People Who Missed Christmas

Rev. Lane Stephenson

 

People Who Missed Christmas

 

Scripture records different responses to the birth of Christ. Some ignored the news of His birth or were indifferent to it. Some were openly hostile or fearful. Some who knew Old Testament prophecies of Christ failed to see the Christ of Scripture. As John's gospel says, the world did not know Him and His own people did not receive Him.

But - and that is a glorious word - to all who did receive Him, He gave the right to become the children of God. Some welcomed the news, rejoiced in it, and believed in Christ. By God's grace, their hearts and eyes were opened to see the beauty of Christ. Through the new birth that only God can give, they became the children of God.

This Sunday we will think of those who, for a multitude of reasons, did not welcome Christ. We will ask ourselves the most crucial question of all: Have we received Christ? Are we merely celebrating a season or rejoicing in the Savior's birth as those who believe upon Him?

Joseph and Mary

Rev. Stacey M. Cox

 

Joseph and Mary

I read recently almost 400,000 babies are born each day. The birth of a child isn't particularly extraordinary. But there is one kind of woman who never, ever gives birth: a virgin. It makes total sense that Mary questioned the angel Gabriel's news of her pregnancy and Joseph had to take a nap. Sunday we are going to take a closer look at these two most common individuals who possessed extraordinary faith. Make plans to join us for "Joseph and Mary"!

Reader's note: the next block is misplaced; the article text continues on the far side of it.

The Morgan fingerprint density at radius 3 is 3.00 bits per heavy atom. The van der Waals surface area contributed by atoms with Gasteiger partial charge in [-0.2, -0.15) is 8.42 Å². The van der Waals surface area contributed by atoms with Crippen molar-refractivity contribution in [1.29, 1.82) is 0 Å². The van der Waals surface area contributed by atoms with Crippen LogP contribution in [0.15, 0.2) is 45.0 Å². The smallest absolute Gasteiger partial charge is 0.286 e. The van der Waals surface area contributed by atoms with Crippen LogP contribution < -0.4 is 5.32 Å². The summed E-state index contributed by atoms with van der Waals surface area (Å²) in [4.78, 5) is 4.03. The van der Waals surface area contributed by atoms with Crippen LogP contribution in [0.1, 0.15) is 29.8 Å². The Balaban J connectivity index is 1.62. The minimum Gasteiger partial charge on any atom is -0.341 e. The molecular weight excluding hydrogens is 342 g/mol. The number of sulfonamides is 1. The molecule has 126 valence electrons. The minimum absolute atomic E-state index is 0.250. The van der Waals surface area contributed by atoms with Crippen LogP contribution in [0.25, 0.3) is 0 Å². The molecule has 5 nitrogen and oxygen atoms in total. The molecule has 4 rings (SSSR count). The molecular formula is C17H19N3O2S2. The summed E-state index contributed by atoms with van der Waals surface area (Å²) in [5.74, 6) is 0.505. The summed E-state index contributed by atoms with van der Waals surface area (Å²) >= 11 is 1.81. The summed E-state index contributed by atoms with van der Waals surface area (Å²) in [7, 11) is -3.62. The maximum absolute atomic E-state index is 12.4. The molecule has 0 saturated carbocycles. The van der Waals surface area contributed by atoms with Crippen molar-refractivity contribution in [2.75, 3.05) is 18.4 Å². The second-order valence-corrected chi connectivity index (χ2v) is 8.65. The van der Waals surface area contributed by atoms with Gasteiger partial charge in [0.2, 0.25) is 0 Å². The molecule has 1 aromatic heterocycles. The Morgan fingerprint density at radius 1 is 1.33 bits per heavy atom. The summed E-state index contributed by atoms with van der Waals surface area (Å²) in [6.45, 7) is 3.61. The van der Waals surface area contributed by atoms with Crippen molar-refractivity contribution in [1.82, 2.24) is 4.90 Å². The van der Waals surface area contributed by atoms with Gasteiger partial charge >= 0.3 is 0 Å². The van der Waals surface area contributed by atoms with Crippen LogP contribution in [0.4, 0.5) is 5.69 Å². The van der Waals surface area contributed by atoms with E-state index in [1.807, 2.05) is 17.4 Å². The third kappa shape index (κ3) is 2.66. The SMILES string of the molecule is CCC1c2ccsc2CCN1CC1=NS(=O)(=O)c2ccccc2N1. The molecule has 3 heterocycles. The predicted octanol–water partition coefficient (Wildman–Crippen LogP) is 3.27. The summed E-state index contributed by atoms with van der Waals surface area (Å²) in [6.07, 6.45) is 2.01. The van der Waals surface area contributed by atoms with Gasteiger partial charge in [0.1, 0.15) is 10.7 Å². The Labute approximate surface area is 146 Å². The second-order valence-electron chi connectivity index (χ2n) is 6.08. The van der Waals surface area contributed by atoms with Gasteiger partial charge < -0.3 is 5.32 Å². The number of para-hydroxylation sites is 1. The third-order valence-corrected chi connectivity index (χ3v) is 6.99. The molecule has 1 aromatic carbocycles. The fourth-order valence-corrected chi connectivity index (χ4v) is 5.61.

Knots on the Family Tree

Rev. Stacey M. Cox

Knots on the Family Tree

It would be interesting to know how many people skip the genealogy in Matthew 1:1-17 during a family Christmas reading. If one has small children, jumping ahead to verse 18 is understandable. Yet, the fact that Matthew began his Gospel with Jesus' genealogy indicates its importance.  Think of it, the entire New Testament begins with these verses! And they are chock-full of God's remarkable grace. Make plans to join us Sunday for "Knots on the Family Tree."

A Christmas Prophecy

Rev. Stacey M. Cox

A Christmas Prophecy

The Bible is a story, God's story. It recounts how the Creator made a beautiful and good world, and how He fashioned mankind in His image to share in His rule. It tells how things went terribly wrong, how the human race embraced the rule of sin and death. But God didn't simply walk away from His creation. Enter Christmas and the birth of Jesus.